SCOTTSBURG, Ind. (March 25, 2015) – The HIV outbreak in southern Indiana is now being called a crisis. Gov. Mike Pence took part in a special meeting Wednesday to deal with the situation, which experts say was brought on by drug users sharing needles.
On Thursday, he signed an executive order declaring a public health emergency in Scott County, where there are now 72 confirmed cases.
Pence also met medical experts and with federal health officials this week.
“Since that time, our administration has been evaluating options, both with regard to resources and flexibility, and all those agencies impacted by this epidemic to address it in a more effective way,” said Pence.
At the center of the debate: a needle exchange program that’s now causing some controversy at the Statehouse.
Lawmakers met in the House health committee to discuss an amendment that would establish a needle sharing program.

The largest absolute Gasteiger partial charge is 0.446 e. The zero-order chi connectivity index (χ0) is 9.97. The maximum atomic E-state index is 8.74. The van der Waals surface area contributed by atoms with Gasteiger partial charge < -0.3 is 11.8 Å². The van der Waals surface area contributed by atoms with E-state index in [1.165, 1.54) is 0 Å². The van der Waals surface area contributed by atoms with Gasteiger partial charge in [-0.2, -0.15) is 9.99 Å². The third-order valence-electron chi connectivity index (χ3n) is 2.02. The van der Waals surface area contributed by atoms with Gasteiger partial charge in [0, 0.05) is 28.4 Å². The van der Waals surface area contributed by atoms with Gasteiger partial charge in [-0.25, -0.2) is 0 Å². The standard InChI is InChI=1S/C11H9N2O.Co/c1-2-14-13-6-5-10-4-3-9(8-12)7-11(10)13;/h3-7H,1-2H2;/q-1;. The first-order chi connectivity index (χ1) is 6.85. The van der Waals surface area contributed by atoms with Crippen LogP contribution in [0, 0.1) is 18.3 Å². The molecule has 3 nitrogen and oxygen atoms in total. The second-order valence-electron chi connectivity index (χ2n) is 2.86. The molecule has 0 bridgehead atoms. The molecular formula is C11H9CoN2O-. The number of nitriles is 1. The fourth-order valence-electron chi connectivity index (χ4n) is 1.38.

“Needle exchange is not a new concept,” said state Rep. Ed Clere, the committee chairman. “This is something that has been around in the United States for more than two decades.”
“What we’re seeing is that those who participate in needle exchanges actually reduce their needle use and the hiv prevalence in those populations is lower,” said Dr. Beth Meyerson.
A similar needle program was just approved by the Kentucky legislature, but while the governor is considering an emergency needle exchange in Scott County, he still has concerns about the idea in general.
“To be clear, as we hear this amendment today, Governor Pence opposes needle exchange as anti-drug policy and he stands by current law,” said deputy state health commissioner Jennifer Walthall. “(However) with regard to needle exchange he is considering a focused limited program for the sole purpose of addressing this epidemic in Scott County.”
The governor will hold a briefing to discuss the issue Thursday morning at 10 a.m.